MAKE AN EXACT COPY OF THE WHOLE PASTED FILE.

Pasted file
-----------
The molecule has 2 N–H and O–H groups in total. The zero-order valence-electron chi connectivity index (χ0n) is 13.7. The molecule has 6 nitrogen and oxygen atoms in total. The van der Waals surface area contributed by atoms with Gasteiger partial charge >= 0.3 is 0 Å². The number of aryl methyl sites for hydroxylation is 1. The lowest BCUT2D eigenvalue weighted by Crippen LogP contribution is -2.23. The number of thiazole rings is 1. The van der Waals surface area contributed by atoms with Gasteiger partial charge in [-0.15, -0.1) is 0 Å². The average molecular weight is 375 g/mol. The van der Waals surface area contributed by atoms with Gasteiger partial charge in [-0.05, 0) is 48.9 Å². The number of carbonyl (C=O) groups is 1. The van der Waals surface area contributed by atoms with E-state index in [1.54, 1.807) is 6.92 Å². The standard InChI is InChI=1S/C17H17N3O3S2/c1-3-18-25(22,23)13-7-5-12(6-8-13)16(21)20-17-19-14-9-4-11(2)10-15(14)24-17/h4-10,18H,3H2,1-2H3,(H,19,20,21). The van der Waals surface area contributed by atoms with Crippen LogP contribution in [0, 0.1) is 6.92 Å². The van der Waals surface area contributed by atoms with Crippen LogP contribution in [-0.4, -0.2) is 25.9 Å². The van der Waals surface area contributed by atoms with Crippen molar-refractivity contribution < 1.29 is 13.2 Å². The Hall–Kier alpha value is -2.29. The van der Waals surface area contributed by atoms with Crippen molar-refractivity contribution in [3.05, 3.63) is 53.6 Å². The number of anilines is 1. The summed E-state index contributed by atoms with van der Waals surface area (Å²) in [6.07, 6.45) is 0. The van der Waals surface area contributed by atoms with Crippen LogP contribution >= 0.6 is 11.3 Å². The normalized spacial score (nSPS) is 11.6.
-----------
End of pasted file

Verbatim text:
The molecule has 2 N–H and O–H groups in total. The zero-order valence-electron chi connectivity index (χ0n) is 13.7. The molecule has 6 nitrogen and oxygen atoms in total. The van der Waals surface area contributed by atoms with Gasteiger partial charge >= 0.3 is 0 Å². The number of aryl methyl sites for hydroxylation is 1. The lowest BCUT2D eigenvalue weighted by Crippen LogP contribution is -2.23. The number of thiazole rings is 1. The van der Waals surface area contributed by atoms with Gasteiger partial charge in [-0.15, -0.1) is 0 Å². The average molecular weight is 375 g/mol. The van der Waals surface area contributed by atoms with Gasteiger partial charge in [-0.05, 0) is 48.9 Å². The number of carbonyl (C=O) groups is 1. The van der Waals surface area contributed by atoms with E-state index in [1.54, 1.807) is 6.92 Å². The standard InChI is InChI=1S/C17H17N3O3S2/c1-3-18-25(22,23)13-7-5-12(6-8-13)16(21)20-17-19-14-9-4-11(2)10-15(14)24-17/h4-10,18H,3H2,1-2H3,(H,19,20,21). The van der Waals surface area contributed by atoms with Crippen LogP contribution in [0, 0.1) is 6.92 Å². The van der Waals surface area contributed by atoms with Crippen LogP contribution in [-0.4, -0.2) is 25.9 Å². The van der Waals surface area contributed by atoms with Crippen molar-refractivity contribution < 1.29 is 13.2 Å². The Hall–Kier alpha value is -2.29. The van der Waals surface area contributed by atoms with Crippen molar-refractivity contribution in [3.05, 3.63) is 53.6 Å². The number of anilines is 1. The summed E-state index contributed by atoms with van der Waals surface area (Å²) in [6.07, 6.45) is 0. The van der Waals surface area contributed by atoms with Crippen LogP contribution >= 0.6 is 11.3 Å². The normalized spacial score (nSPS) is 11.6.